Exactly 40 seasons ago in 1971-72, a 22-year-old Dennis Lillee, bowling alongside his idol Graham 'Garth' McKenzie, destroyed a strong World XI batting line-up that included Sir Garry Sobers, Clive Lloyd, Rohan Kanhai and Sunil Gavaskar by taking 8-29 here at the Western Australia Cricket Association Ground (WACA). Lillee's burst helped Australia win by an innings and 11 runs. He was only his second season for Australia.
Dennis Lillee in full flight. Pic/Getty Images
Lillee marks down that Perth Test as his most memorable hour. That's because he was about to be taken off the attack before wrecking havoc at his home turf. He was quoted as saying by Wisden: "I felt shocking when I got to the ground - some sort of virus was going around Perth at the time - and, after bowling a couple of overs for the wickets of (Sunil) Gavaskar and (Farokh) Engineer, I felt terribly tired and asked Ian Chappell (the captain) if I could possibly have a rest. He talked me into having one more over and things suddenly began to happen after McKenzie dismissed (Rohan) Kanhai and Zaheer (Abbas) was run out. I think that was the most memorable match I've played in from a personal performance point of view."
McKenzie revealed that Lillee was feeling uneasy. "The first few overs he bowled weren't at his best. He was hesitant to bowl and was breathing very heavy. I was bowling at the other end. Dennis was ready to go out of the attack. I was supposed to replace him from that end, with Doug Walters being brought on. But, Chappelli told me, 'let's give him (Lillee) another over. What to do you think?' Ian and I went up to Dennis and convinced him to bowl another one. He was still little hesitant but couldn't say no to us.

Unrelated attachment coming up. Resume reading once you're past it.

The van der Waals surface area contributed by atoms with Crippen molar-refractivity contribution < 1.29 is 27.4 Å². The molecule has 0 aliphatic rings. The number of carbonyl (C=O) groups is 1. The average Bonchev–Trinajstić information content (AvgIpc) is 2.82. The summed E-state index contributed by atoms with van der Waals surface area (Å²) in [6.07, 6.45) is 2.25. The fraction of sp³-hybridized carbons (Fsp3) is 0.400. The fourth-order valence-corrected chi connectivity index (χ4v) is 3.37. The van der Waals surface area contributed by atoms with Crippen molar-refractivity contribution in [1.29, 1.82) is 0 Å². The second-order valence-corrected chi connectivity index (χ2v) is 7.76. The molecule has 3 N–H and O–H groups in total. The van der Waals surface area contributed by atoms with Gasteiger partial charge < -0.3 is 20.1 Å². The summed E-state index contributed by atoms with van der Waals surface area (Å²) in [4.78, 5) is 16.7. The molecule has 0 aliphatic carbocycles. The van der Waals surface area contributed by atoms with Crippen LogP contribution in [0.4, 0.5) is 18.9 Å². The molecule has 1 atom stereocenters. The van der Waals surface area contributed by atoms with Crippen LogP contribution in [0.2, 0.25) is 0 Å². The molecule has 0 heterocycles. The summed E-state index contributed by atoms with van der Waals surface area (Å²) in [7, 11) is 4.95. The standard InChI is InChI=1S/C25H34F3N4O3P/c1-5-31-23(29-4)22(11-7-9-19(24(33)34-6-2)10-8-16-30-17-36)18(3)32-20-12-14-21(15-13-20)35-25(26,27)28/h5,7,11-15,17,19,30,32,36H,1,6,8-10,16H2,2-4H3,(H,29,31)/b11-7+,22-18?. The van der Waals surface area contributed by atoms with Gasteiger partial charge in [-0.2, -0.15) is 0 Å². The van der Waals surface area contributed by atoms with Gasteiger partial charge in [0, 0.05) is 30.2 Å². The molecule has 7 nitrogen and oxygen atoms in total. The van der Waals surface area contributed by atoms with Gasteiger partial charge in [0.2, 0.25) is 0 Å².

"Then, he got Tony Greig out caught at slip - a good catch by Keith Stackpole. After that, he got into Sir Garry with some short-pitched stuff before having him caught behind with an absolute pearl. Sir Garry will never forget that ball. I think that spell made him believe that he could get into the best of the best. After that summer, he went to England and destroyed them too," fast bowling legend McKenzie told
Lillee wrote in his autobiography that McKenzie opened the doors for other Western Australians to aspire to play for Australia. "I was the first Western Australian to play Test cricket regularly. There had been just one or two others before. I did well. He probably looked up to me. I am glad if I inspired him to bowl faster and achieved what he did for Australia. He had a fantastic career. I still rate him as our greatest-ever," said McKenzie.
McKenzie, 70, who finished with 248 wickets from 63 Tests, has happy memories of touring India in 1964-65 (13 wickets from 3 Tests) and 1969-70 (21 wickets from 5 Tests). "I can never forget the spells I bowled in Chennai in October 1964. I think I had 10 in the Test. The Chennai wicket was really quick those days. Though we couldn't win that series, it was a memorable experience. The next tour we went there under Bill Lawry's captaincy, it was all about Ashley Mallett and (John) Gleeson. They spun us to a famous win. But, I got some wickets at Eden Gardens in the fourth Test of that series," he said.
McKenzie visits India frequently these days. "I am 70 years old but I still do some travelling. It's a real pleasure to go to India these days. I was in Chandigarh for a Test a few years back."
The fast bowling great from Cottesloe is impressed with India's pace-attack. "I've actually been quite impressed with their bowling. (Ishant) Sharma hasn't had any luck. He's just not quite at his absolute best. He's a very good bowler. And the other two (Zaheer Khan and Umesh Yadav) - were particularly good -in the first Test," he said.